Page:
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Primary health organisation WellSouth surveyed its membership this week for views about the hotly debated vaccination programme.
Three-quarters of those who answered said that general practices should have a role to play, and 33% said they wanted to vaccinate their own patients, followed by other patients.
Another 22% said they would vaccinate their own patients only, while 20% said they would vaccinate anyone wanting the injection.
“Many practices want to be involved in providing the Covid-19 vaccine," WellSouth chief executive Andrew Swanson-Dobbs said.
"Their teams have the knowledge, skills, and staff to deliver the programme and, while they really appreciate the information they’re receiving, they’d like certainty and clarity — a better idea of the overall plan for this region.”
The Southern District Health Board is co-ordinating the Otago and Southland rollout on behalf of the Ministry of Health.
Port workers, their household contacts, and frontline health personnel have started receiving the vaccine at clinics in Dunedin and Invercargill, and two new clinics are opening soon in Queenstown.
Vaccine programme incident controller Hamish Brown told the SDHB on Thursday that primary care would play a greater role later as the vaccine began to be offered to the general public.
"It is essential that the DHB and PHO remain joined up and effort is put into building an independent workforce and not reducing the capacity in primary care, aged residential care, and other parts of the sector."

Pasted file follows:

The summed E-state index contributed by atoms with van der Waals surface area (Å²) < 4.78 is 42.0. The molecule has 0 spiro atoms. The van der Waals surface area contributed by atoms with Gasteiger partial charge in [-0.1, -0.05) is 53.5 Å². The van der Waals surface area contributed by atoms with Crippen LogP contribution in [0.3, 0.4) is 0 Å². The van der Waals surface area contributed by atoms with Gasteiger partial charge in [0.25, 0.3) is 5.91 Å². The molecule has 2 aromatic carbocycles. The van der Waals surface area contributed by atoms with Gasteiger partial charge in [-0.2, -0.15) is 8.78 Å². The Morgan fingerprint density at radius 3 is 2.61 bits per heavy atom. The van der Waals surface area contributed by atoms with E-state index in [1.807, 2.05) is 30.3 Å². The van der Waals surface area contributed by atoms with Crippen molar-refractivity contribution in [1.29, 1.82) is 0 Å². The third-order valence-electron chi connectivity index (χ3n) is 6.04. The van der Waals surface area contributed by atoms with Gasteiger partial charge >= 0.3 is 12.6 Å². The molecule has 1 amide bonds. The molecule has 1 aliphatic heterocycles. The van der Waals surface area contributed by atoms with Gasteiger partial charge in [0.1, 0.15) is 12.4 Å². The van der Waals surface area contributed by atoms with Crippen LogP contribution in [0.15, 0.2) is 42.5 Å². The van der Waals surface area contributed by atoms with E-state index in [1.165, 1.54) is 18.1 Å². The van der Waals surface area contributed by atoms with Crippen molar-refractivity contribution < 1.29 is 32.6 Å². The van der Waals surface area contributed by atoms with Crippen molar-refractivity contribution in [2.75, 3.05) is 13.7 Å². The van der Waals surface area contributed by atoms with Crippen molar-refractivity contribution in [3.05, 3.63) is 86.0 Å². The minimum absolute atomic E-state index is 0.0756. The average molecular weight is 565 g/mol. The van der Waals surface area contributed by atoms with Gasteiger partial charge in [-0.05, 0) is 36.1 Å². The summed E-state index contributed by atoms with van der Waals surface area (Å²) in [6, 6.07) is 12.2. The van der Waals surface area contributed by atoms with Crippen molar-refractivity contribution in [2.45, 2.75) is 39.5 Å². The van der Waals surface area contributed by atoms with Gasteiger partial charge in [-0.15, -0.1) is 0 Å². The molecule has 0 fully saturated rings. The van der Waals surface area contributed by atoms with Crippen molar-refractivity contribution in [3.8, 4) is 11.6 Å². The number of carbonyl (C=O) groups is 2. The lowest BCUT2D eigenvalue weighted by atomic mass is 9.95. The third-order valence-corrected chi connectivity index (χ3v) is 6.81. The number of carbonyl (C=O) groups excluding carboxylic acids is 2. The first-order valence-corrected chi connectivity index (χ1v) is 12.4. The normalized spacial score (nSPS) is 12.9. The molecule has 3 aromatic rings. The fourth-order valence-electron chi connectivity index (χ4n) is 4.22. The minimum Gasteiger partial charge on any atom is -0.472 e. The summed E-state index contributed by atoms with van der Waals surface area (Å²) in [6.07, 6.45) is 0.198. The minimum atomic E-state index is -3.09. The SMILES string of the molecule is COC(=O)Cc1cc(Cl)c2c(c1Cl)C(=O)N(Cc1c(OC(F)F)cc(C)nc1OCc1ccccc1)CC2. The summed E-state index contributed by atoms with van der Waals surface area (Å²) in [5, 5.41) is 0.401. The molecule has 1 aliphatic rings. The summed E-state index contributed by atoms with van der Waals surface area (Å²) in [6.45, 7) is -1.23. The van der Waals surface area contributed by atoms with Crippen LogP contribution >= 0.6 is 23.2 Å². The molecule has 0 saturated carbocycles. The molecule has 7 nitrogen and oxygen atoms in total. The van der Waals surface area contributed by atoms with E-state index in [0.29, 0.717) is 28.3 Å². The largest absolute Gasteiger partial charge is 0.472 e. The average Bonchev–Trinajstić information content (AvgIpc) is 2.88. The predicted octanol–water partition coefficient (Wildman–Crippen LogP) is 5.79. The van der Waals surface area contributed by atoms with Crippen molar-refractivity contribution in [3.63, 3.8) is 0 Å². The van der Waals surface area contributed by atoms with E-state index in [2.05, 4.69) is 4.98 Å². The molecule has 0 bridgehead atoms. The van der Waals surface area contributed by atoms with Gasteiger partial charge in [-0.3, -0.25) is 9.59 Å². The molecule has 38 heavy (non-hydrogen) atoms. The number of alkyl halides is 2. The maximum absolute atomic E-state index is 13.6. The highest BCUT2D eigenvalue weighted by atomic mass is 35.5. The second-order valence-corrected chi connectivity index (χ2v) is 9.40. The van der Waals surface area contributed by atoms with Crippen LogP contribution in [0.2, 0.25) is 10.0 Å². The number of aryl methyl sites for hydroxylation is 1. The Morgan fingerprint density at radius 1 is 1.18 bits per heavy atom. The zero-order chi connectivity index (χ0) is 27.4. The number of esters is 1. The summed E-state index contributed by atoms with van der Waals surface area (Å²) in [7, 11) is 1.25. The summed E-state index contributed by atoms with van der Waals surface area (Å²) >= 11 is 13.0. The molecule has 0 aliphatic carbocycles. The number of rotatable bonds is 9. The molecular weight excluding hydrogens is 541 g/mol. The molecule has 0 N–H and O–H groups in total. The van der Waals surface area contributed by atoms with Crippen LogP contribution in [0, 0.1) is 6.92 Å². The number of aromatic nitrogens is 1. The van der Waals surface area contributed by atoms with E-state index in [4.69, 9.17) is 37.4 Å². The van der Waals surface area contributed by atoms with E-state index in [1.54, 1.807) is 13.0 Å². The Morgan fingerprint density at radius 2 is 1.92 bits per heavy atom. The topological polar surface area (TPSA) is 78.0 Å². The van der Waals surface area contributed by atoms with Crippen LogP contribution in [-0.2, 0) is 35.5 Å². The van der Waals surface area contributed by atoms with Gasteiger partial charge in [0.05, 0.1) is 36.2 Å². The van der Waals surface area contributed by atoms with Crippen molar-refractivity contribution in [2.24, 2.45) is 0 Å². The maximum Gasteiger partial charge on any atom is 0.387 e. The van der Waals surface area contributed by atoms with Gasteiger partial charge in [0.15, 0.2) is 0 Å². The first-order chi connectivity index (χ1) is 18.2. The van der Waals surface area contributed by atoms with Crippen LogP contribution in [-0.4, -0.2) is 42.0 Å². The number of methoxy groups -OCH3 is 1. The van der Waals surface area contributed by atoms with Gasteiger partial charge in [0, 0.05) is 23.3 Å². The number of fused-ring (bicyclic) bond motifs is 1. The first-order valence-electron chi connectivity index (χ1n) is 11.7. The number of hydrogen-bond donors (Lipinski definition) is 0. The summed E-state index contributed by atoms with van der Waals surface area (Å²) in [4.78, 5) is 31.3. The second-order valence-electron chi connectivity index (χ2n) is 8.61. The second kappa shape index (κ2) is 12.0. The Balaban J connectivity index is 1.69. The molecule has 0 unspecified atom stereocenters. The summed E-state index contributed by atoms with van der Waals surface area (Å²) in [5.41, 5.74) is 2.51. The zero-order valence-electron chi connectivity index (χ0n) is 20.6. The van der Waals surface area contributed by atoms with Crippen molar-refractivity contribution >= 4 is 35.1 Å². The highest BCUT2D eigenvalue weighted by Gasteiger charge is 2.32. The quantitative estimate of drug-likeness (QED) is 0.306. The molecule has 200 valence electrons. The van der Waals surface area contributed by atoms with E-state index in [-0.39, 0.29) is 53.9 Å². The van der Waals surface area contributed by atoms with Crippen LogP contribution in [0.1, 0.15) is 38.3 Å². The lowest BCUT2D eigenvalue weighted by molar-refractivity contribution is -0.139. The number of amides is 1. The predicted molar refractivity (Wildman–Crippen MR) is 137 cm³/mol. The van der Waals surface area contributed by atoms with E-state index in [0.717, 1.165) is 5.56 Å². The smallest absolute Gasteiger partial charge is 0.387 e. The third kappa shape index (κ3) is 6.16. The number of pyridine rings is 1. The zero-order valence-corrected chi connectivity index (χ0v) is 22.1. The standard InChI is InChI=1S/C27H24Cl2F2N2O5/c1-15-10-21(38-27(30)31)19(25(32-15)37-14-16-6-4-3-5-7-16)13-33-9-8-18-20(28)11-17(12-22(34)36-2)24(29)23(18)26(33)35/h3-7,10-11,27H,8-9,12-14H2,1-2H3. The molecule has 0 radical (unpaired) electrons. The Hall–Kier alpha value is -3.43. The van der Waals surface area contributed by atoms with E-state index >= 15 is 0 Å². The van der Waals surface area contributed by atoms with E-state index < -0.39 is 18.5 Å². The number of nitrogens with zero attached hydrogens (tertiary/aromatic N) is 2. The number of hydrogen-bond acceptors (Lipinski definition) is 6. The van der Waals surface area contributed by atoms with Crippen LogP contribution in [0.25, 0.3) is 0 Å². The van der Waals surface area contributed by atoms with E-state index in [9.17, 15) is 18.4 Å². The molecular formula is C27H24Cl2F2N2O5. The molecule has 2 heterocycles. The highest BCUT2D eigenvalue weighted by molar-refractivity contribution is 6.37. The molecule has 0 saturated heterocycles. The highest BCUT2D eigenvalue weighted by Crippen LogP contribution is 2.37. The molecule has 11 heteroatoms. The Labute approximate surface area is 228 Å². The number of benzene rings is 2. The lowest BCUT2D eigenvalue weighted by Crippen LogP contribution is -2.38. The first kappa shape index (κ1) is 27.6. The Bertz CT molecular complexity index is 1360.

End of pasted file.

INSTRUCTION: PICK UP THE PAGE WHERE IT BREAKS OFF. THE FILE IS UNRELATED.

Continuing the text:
Cromwell GP Greg White said dissatisfaction with the vaccination rollout had been building among doctors for months, and they were disappointed by how things were unfolding.
"The Ministry of Health and DHBs are trying to reinvent the wheel, duplicating staff and vaccinators, in separate clinics, using a new untried [and currently nonexistent] software system, with no provision for providing such facilities and equipment in our rural area.
"This is almost criminal with 300,000 doses sitting in freezers in Auckland, while we continue risking further lockdowns."
Most general practices administered thousands of vaccinations a year and would be ready to go almost immediately if asked to join the effort to vaccinate against Covid-19, Dr White said.
"There seems too much concern about wasting vaccine, and perhaps trying to wangle a cheaper rollout, by controlling costs at their ‘own’ clinics.
"We in GP clinics hold thousands of dollars of vaccine stock in storage and must account for it, vaccination is part of our daily life, and semi-trained, semi-retired vaccinators, are not similarly au fait."
The Covid-19 vaccine was "simply another vaccine to us, with some minor logistical differences," such as cold storage transport requirements, Dr White said.
Mr Swanson-Dobbs echoed Dr White’s comments, saying Queens Park Medical in Invercargill and Dunedin’s Mornington Health Centre had delivered the vaccine programmes for port workers and WellSouth had provided staff, advice and other resources.